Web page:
For a while it seemed like every time you switched on late-night TV, tuned into the radio, or went to a show, there was Charlie “Chalo” Quintana on the drums.
Bob Dylan, Cracker, Joan Osborne, Izzy Stradlin and the Ju Ju Hounds, Soul Asylum, Social Distortion, the Cruzados, Agent Orange, and the Havalinas comprise just some of the artists Quintana worked with over the years.
And then one day, the Charlie sightings became less frequent. Eventually it seemed like this great drummer had vanished altogether. Following his death this past March 12 at the age of fifty-six, we got a hint as to why. Quintana had been struggling in recent years with emphysema and chronic obstructive pulmonary disease, his sister Elizabeth Montoya told the Los AngelesTimes. He also suffered from arthritis, which she said made it very difficult for him to continue playing drums.
Health wasn’t the only issue for Quintana, who had been living in Mexico. Social media posts from earlier this year indicated he’d been the victim of a robbery and was having trouble paying for medicine. Friends were assisting with fundraising efforts.
Quintana first made a name for himself as a teenager in the late ’70s with the pioneering L.A. Latino punk rock band the Plugz. Even at such a tender age, you could hear a song-first savvy in Quintana’s playing on tracks like “Achin’,” as he snaps off Hal Blaine–like snare rolls while anchoring the infectious tune with the kind of big, smashy beats that next-gen alt-punk drummers such as Dave Grohl and Tré Cool would take to the bank.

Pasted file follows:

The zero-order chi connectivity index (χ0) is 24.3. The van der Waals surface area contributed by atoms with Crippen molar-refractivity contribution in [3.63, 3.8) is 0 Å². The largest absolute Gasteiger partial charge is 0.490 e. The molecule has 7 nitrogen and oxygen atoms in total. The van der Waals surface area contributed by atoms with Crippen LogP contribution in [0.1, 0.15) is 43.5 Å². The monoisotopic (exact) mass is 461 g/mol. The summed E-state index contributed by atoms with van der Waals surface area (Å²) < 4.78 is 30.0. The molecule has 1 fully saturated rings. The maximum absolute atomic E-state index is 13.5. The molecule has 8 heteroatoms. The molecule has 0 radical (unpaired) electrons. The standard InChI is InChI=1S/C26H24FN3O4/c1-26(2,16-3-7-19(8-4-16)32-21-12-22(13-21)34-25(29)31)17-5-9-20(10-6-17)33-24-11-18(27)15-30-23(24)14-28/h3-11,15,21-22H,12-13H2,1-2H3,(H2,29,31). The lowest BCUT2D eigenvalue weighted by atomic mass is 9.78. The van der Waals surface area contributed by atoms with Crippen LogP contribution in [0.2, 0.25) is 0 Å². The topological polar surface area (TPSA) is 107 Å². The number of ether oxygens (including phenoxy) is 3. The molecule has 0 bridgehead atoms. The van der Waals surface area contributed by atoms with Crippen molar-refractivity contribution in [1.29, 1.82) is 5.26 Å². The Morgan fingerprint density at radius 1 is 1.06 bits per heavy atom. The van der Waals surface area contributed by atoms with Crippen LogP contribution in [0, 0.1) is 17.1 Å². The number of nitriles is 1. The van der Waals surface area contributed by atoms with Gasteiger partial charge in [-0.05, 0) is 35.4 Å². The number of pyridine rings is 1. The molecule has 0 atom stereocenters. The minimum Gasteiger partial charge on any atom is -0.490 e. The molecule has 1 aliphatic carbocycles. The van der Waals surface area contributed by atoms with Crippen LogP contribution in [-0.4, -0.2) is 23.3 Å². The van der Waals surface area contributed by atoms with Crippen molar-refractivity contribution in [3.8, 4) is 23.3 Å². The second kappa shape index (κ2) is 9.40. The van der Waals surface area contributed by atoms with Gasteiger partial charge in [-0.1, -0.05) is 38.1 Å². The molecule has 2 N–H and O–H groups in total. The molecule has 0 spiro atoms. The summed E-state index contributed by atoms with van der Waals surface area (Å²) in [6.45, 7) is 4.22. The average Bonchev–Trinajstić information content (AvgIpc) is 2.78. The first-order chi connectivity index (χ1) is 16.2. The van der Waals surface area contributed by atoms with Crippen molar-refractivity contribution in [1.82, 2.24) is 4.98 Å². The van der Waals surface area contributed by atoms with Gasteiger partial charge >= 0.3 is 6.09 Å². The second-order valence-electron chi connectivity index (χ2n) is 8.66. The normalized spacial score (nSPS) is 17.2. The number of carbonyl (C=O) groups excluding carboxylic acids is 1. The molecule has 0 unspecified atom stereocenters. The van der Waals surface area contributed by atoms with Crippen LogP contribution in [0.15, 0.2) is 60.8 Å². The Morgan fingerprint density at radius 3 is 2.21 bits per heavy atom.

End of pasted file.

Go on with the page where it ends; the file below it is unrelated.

Bob Dylan took notice of the Plugz and Quintana during their late-’70s/early-’80s run, using Quintana in his “Sweetheart Like You” video, which led to the drummer and other Plugz members famously backing Dylan during a ramshackle three-song performance on Late Night with David Letterman in 1984. Quintana toured in Dylan’s band for a spell in the early ’90s.
Shortly after the Dylan gig ended, Quintana joined Izzy Stradlin and the Ju Ju Hounds, whose self-titled debut album was an unapologetically Stones-y, absolutely kick-ass affair that didn’t gain much traction. Sadly, the world at large never got to hear Quintana’s furious work on an amped-up cover of Toots and the Maytals’ “Pressure Drop.” Drumming that is at once totally off the chain and remarkably precise doesn’t get any better than this.
Quintana knew his way around a slow song too. Upon his passing, Cracker singer David Lowery commented about the drummer on Twitter with a link to the band’s dreamy 1996 ballad, “Big Dipper,” saying, “A true test of a drummer’s ability is a slow song. No one could ever match [Charlie] on this.”
Amen. Quintana puts on a definite slow-jam clinic in “Big Dipper,” with a hypnotic pulse that never wavers, tasty fills in just the right spots, and a spooky cymbal sizzle that fills in the wide-open spaces beautifully.
It’s a high point in a career that was sadly cut way too short.